All day Saturday people arrived; by evening there were camps everywhere, and cook fires smoked the air.  Lots of tipis sprang up; they are such graceful structures with their poles reaching toward the magnificent clear blue sky, the Creator…toward the Furthest Reaches of our prayers and imaginations.  Their wide-open smoke-flaps welcomed one like open arms….ahhhhh….the four direction streamers at the tips of the poles, wafted in any light breeze, paying homage to the four directions and the four races: red, white, yellow and black. Yes; the camp was alive.  The grounds were in a wide valley below the protective shoulders of the Sleeping Ute; here the people could gather together in common purpose, and maybe forget for a few days their lives that lay below; down The Mountain.

As drum groups arrived and began to perform, the mountain took on a heartbeat: the hoom, booms were sent deep into the earth and spread out until the sound seemed to come from the earth itself.  The drumming and singing would go on long after we had climbed into our sleeping bags to sleep, and the vibrations from the ground below would sneak into my dreams.

The first day went well; the twenty-eight Dancers seemed energetic and focused.  Terry’s camp was busy with visitors and cooking and children’s games.  After dinner, as we sat around the campfire, five new Utes arrived, the men tall and broad with the familiar triangular torso and dark brown skin.  Two women and three men from Fort Duchene, home to a northern branch of Utes in Utah.  They settled in, received coffee, and began to speak in Ute.  Tension grew in the others’ bodies; what was going on?  One of the new guests was a Pinnecoose, and was a leader in the northern band.  Ute murmurings continued until he finally spoke.

“You shouldn’t be here,” he said to us.  “This ceremony isn’t for white people.”

I glanced around; I looked at Steve; uh-oh.  The others glanced away, and it was hard to read the group vibe.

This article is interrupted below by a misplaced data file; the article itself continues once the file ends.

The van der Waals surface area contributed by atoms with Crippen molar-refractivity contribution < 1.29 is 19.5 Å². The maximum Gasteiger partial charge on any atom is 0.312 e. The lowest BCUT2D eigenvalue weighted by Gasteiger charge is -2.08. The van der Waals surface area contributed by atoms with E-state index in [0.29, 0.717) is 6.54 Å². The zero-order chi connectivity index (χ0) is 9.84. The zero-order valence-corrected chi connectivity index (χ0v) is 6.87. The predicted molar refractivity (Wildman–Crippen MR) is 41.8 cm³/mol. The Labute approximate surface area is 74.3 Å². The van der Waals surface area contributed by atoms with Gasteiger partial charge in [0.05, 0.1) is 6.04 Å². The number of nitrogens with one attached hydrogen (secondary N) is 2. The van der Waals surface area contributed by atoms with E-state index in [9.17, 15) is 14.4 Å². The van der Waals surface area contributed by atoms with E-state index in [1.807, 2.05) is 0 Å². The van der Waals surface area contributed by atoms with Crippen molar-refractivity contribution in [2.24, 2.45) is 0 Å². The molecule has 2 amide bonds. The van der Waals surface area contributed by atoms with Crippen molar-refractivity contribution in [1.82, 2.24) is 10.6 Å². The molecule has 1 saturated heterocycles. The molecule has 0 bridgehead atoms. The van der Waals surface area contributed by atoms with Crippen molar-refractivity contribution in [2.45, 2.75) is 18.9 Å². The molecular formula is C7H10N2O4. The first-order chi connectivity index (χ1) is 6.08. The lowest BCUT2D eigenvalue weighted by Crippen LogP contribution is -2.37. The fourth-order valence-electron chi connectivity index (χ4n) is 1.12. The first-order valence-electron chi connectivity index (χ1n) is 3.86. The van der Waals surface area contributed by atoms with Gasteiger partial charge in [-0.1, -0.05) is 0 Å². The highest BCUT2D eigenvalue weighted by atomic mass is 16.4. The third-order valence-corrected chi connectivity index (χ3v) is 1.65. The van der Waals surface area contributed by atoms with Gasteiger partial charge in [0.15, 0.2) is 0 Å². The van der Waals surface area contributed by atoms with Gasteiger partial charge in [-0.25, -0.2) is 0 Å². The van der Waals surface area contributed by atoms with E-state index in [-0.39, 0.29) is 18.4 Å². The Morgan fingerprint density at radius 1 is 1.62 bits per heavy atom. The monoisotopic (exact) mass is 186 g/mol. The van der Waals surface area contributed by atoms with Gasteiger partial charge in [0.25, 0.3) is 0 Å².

“We’re Terry’s guests; our daughter is Ute, and he wanted us here.  This is Aurora, and this is our son Jordan.”  Silence, then this:

“He made a mistake; you should not be seeing this sacred dance.  Your presence could harm the dancers.”

Good grief; now we were off to the races:  Whitey as Blessing-killers!  Medicine Marauders!  Jaysus.  Where was Terry’s wife Linda?  She would speak for us.  Not here.

I was at least a bit ready for this subject, so I volunteered, “It’s understandable that you hold bad feelings toward whites; we would too.  Actually, we do, on your behalf; we know a lot of the history of the conquests of the tribes.”

“They were your ancestors.”

“Maybe so, but we are not our ancestors.  And here we all are now.  And this Ute daughter of ours needs to be part of her tribe, and we mean to help her stay connected.”

Buzz, buzz; Ute-speak murmurings went on behind hands-over-mouths for a bit.

Mr. Pinnecoose asked how we were able to adopt Aurora.  (We’d come up with Aurora,

since the word sort of implied Dancing Skies; she became Aurora Dancing Sky Davis.

I gave him the short version of the story.  More murmurings, maybe a little less tension?

“Okay.” He said.  A sharp nod, then the one word.  Okay.  It was over.  Just like that; they left soon afterward.

It ends up being pretty instructive to be the Dog Meat of a group’s social continuum; we’d been so before in Truchas, New Mexico, among the Spanish land grant gentry who ran things.  We might have still been Dog Meat to these folks, but it looked like they could at least live with our being there.  Whew.